Since I gave up aspartame the headaches have gone. I am not allergic or sensitive to any other sweeteners just aspartame. A few years ago a professor in Scotland announced that he had done research into it and found no evidence of dangerous side effects. I wrote to him and said I was so certain that it did affect me adversely that I was happy to travel to Scotland and undergo blind tests, at my own expense, to demonstrate this. He wrote back and said that he was in fact planning an addendum to his published research saying that in a small minority of susceptible people it could trigger severe headaches.

        I have not seen its side effects mentioned on any of the drinks or medicines which contain it. It is present is LemSip for example and many capsule medicines. It is in nearly all soft drinks. Pepsi Max which Mr Paul happily drinks with without getting a headache, contains it, so it does not affect everybody the same way. Meanwhile it has such a bad rep in the USA they are thinking of renaming it.

    • nevermind


      The Friends of Israel are a toxic influence on our representative system and it should be made clear by the electoral commission that elected representatives have a first and foremost duty to serve their representatives by being friends to all foreign countries, including those we do not get on with currently, for various, some say scripalous reasons.

      Israels currently zionist Government, not to forget the helpers, our news murdcockery and MSM, as well as the BibiCe are destroying the Labour party because they can’t dispose of a straight dealing socialist with long term convictions, however much they are trying.

      What will they try next, poison?, fenestration, a car accident, an accidental push down the stairs?, or outright assassination?

      • MJ

        Also the FoI is registered as an Unincorporated Association and consequently is not required to publish accounts. Similarly the TIG is not required to declare its funding because it is not a political party. As a single-issue pressure group it may never become a political party so its funding will never be known.

        • Deb O'Nair

          Yes, and despite the various monikers of the UK Israel lobby, the CFoI, LFoI and LDFoI, they have absolutely no formal connection to UK political parties and are all closely linked to the Israeli embassy. The proof of this is that Joan Ryan remains the chairwoman of the LFoI and she is not in the Labour party. The names are intended to mislead.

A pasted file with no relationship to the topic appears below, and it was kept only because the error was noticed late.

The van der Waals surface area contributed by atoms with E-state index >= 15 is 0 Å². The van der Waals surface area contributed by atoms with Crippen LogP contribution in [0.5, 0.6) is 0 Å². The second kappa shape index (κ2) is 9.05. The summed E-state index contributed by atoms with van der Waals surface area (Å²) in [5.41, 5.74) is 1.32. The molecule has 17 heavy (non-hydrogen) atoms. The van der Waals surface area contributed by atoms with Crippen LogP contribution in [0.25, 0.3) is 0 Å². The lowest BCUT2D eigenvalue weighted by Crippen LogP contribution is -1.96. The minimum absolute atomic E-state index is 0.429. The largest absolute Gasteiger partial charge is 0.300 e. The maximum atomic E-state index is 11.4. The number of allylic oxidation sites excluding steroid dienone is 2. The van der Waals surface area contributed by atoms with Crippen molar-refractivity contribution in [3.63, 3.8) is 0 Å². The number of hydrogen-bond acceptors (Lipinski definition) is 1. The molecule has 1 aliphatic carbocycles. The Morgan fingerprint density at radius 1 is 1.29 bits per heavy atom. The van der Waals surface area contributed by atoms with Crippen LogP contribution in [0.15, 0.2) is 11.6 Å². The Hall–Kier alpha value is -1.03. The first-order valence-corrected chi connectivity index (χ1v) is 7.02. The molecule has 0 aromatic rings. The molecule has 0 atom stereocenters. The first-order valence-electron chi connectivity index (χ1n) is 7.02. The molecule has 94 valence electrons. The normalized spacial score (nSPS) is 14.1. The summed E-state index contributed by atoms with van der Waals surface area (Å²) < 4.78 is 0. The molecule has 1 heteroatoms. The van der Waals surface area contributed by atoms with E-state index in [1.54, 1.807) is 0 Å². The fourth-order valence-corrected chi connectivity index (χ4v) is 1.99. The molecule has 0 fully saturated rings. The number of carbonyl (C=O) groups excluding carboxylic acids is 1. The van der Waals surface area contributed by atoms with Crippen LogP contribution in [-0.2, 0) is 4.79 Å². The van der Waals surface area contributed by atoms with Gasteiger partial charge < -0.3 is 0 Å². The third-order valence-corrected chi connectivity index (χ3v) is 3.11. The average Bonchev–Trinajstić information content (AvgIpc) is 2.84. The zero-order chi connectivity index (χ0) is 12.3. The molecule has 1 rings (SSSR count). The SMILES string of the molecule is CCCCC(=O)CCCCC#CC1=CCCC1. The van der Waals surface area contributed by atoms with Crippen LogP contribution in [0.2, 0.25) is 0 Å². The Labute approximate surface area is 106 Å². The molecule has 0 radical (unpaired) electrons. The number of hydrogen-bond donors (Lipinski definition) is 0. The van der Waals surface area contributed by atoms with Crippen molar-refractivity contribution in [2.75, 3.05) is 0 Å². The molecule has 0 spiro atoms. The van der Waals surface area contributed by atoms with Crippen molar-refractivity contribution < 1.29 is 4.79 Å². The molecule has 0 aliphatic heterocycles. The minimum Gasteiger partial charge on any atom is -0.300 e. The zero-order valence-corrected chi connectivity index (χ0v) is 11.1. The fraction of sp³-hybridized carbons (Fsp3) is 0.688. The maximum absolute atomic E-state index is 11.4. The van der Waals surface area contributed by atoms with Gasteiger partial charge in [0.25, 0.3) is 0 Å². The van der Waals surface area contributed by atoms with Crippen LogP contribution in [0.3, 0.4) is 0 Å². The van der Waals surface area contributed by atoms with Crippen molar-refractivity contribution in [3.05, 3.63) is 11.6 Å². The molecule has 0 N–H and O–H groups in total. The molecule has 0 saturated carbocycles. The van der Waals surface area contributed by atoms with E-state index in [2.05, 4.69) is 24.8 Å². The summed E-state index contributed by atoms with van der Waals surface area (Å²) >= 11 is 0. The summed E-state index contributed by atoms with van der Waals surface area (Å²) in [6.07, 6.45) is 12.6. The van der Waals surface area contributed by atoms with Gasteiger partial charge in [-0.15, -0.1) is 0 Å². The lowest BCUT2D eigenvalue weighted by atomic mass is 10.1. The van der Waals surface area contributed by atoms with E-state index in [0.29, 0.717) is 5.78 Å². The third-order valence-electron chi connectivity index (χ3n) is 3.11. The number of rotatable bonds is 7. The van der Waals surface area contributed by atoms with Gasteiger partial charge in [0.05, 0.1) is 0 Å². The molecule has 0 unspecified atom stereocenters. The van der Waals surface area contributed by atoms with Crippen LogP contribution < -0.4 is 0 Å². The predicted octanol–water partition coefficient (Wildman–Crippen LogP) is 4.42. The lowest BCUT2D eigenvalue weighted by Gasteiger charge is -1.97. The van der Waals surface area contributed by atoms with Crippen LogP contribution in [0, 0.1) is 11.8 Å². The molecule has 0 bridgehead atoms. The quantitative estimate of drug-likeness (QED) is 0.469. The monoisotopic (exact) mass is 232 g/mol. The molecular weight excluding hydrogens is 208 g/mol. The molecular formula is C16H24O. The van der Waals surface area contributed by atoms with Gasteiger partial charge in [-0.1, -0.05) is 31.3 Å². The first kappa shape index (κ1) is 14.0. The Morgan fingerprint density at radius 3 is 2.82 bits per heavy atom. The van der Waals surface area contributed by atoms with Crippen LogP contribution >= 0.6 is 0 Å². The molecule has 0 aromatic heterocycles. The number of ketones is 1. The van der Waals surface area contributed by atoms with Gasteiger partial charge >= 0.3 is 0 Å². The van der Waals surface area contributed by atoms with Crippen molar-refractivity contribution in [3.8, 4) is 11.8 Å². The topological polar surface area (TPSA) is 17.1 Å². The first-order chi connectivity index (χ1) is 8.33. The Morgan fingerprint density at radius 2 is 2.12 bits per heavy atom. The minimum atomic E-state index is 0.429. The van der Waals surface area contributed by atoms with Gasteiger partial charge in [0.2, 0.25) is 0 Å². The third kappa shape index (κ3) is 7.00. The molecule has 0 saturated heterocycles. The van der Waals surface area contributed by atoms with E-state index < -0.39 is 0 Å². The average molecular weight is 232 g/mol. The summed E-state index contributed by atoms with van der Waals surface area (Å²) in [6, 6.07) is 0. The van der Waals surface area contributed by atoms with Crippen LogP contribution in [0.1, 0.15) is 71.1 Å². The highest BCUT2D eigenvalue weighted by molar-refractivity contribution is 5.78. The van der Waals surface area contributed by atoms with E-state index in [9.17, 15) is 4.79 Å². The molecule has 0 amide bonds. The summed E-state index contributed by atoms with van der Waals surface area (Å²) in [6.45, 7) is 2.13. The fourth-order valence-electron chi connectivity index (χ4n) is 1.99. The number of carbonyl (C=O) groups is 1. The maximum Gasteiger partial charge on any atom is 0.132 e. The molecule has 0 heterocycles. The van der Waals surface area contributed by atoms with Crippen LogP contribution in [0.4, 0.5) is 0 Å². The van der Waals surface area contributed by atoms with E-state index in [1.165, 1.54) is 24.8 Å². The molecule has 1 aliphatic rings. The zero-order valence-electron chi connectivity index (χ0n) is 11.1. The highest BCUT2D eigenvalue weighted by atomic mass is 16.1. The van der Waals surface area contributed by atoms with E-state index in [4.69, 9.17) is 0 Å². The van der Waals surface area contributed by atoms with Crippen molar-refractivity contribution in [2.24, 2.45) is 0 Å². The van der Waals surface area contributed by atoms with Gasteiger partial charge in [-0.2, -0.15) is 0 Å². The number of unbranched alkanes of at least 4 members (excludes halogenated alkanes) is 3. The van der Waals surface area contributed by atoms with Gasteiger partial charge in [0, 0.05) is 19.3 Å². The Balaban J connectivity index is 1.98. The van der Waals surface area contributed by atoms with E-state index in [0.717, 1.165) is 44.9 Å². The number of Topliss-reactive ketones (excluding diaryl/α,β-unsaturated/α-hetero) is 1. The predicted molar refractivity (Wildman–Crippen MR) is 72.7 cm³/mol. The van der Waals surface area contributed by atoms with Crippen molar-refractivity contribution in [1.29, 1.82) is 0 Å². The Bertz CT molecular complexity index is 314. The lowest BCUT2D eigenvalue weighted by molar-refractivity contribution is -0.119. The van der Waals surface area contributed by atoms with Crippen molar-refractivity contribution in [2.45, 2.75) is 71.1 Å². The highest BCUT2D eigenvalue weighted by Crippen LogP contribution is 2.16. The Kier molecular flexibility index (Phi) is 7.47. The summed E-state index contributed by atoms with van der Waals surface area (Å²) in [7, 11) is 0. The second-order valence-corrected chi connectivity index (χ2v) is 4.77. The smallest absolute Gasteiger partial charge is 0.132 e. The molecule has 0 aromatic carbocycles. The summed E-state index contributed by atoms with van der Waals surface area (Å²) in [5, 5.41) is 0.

• Sharp Ears

    I was looking to see what the hero of the Clutha Pub crash was doing.

    ‘Jim Murphy is on the Political Council of the Henry Jackson Society, a neo-conservative transatlantic think tank named in honour of Cold War anti-communist US Senator Henry M. Jackson. The society advocates an interventionist foreign policy by both non-military and military methods.’
    ‘In November 2016, Murphy took up an employed position as an adviser to former UK Prime Minister Tony Blair.’

    ‘In August 2018, Murphy paid for a full-page advert in the Jewish Telegraph in which he criticised Jeremy Corbyn for what he claimed was the party’s failure to root out anti-semitism. The article, which appeared on page three of the paper under the headline “In sorrow and anger – an apology”, accused Corbyn and his top team of being “intellectually arrogant, emotionally inept and politically maladroit”.’

    What a swine.

    I cannot see anything more recent that these 2013 links to him on the HJS.
    Perhaps they have chucked him like that outfit he went to when Craig was writing about him.

    Jim Murphy, Torture Apologist – Craig Murray
    13 Dec 2014 – The far right CIA funded Henry Jackson Society, Vice President Jim Murphy, officially supports torture. Here is the odious Douglas Murray …

    Open Letter to President Ahtisaari Re Jim Murphy – Craig Murray…/open-letter-to-president-ahtisaari-re-jim-murphy/
    8 Nov 2015 – Like a great many people in Scotland I was shocked that CMI is employing Jim Murphy. Of course, in a democracy there are always losers as …

    Jim Murphy and Dougie Alexander – Craig Murray
    8 May 2015 – 58 thoughts on “Jim Murphy and Dougie Alexander” …. The same mistake was repeated in Scotland with Manipulative Murphy (Vice President …

    Tories Back Jim Murphy – Craig Murray
    1 May 2015 – During the course of this campaign, a quarter of Tories in East Renfrewshire have switched to voting Labour to back Jim Murphy against the …

    He will probably attend this talk at the HJS from an ex member of Shin Bet, Mr Yaakov Peri, on A Strategic Assessment of Israel’s Frontiers’! Look at the hard face and read the biog. Imagine the crueltty that he has been responsible for enacting on Palestinian prisoners.

    • Blunderbuss

      @Sharp Ears

      One of your links led me to this, which is interesting. Fairness is no longer required.

      “The fairness doctrine of the United States Federal Communications Commission (FCC), introduced in 1949, was a policy that required the holders of broadcast licenses both to present controversial issues of public importance and to do so in a manner that was—in the FCC’s view—honest, equitable, and balanced. The FCC eliminated the policy in 1987 and removed the rule that implemented the policy from the Federal Register in August 2011.”